We, for our part, struggle to pray because in our lives we encounter the 8 vices or thoughts of gluttony, fornication, avarice, melancholy, anger, acedia, vainglory and pride of which both Cassian and Evagrius write about in the Conferences and Praktikos respectively.  To counter these negative thoughts, we have the example of Christ the Incarnate Word, namely, to cry out to our “Abba”, your will be done, not mine, and have mercy on me a sinner as we hear the tax collector say in Scripture. We are powerless over these vices in our lives and it is only by God’s grace and mercy that our thoughts may be purified by reaching out to our “Abba.” Hopefully our little mustard seed of faith in God and renunciation of the ways of the world will help us to convert distracting struggles into occasions of prayer so a greater self-knowledge and a pure heart can be created in our being.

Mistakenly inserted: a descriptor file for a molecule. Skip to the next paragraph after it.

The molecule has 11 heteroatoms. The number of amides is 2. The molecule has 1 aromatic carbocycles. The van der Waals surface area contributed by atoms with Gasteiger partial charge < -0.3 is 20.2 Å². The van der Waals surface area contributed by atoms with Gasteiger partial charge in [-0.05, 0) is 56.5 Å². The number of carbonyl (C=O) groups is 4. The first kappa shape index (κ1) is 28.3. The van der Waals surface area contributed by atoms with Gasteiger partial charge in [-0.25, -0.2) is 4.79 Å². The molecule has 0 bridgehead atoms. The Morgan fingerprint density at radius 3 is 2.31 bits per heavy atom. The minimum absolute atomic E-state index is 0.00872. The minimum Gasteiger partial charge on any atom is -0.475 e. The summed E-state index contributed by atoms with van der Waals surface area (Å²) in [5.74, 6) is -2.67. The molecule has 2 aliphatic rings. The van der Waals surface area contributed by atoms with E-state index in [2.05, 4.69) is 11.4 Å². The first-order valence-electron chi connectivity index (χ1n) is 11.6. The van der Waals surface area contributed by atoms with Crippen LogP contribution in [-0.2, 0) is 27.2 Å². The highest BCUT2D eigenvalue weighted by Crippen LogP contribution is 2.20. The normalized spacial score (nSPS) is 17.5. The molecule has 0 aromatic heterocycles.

Sr Ann-Marie, OCSOAs our listening deepens and matures we enter into the mystery of dialogue between the three persons of the Trinity. This communion of love between Father, Son and Holy Spirit, is fed by reciprocal listening, as some of the Words of Jesus demonstrate: “I have made known to you everything I have learned (heard) from my Father” ( Jn. 15:15).  “When the Spirit of Truth comes…, he will not be speaking as from himself, but will say only what he has learned (heard)” ( Jn. 16:13).  “Father, thank you for hearing my prayer” ( Jn. 11 : 41) ( Why Pray, How to Pray,p.28).
The Father’s gift of Jesus to us provides an excellent model on how to be a daughter/son  by listening, in order to do the will of God, even in the times of suffering and struggles.  We know that love overcomes as we remember the Paschal Mystery, and that the Holy Spirit is given as gift to reassure us that God’s presence is always with us. The mystery of Love is incomprehensible, however let us foster a deep listening in our lives as we daily come to Christ in prayer and are nourished with his wisdom and love.